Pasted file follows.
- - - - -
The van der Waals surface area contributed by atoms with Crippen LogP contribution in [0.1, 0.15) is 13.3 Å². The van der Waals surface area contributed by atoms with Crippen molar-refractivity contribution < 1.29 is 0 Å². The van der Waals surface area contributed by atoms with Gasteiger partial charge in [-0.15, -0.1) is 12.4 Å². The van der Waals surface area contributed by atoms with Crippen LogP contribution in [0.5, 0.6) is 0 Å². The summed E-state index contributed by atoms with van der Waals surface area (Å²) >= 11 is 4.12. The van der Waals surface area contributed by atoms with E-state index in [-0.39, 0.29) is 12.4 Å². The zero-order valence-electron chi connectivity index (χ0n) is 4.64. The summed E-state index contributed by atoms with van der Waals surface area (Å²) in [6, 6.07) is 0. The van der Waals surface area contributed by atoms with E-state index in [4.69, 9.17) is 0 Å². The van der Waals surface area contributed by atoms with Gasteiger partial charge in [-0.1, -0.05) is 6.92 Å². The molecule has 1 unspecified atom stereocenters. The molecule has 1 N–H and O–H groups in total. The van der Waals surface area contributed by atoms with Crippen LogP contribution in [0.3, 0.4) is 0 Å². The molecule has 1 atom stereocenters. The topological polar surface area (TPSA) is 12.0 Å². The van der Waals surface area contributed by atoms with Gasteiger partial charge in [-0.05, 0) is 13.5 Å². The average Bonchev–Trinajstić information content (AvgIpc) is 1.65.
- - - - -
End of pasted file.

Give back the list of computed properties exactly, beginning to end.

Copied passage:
The van der Waals surface area contributed by atoms with Crippen LogP contribution in [0.1, 0.15) is 13.3 Å². The van der Waals surface area contributed by atoms with Crippen molar-refractivity contribution < 1.29 is 0 Å². The van der Waals surface area contributed by atoms with Gasteiger partial charge in [-0.15, -0.1) is 12.4 Å². The van der Waals surface area contributed by atoms with Crippen LogP contribution in [0.5, 0.6) is 0 Å². The summed E-state index contributed by atoms with van der Waals surface area (Å²) >= 11 is 4.12. The van der Waals surface area contributed by atoms with E-state index in [-0.39, 0.29) is 12.4 Å². The zero-order valence-electron chi connectivity index (χ0n) is 4.64. The summed E-state index contributed by atoms with van der Waals surface area (Å²) in [6, 6.07) is 0. The van der Waals surface area contributed by atoms with E-state index in [4.69, 9.17) is 0 Å². The van der Waals surface area contributed by atoms with Gasteiger partial charge in [-0.1, -0.05) is 6.92 Å². The molecule has 1 unspecified atom stereocenters. The molecule has 1 N–H and O–H groups in total. The van der Waals surface area contributed by atoms with Crippen LogP contribution in [0.3, 0.4) is 0 Å². The molecule has 1 atom stereocenters. The topological polar surface area (TPSA) is 12.0 Å². The van der Waals surface area contributed by atoms with Gasteiger partial charge in [-0.05, 0) is 13.5 Å². The average Bonchev–Trinajstić information content (AvgIpc) is 1.65.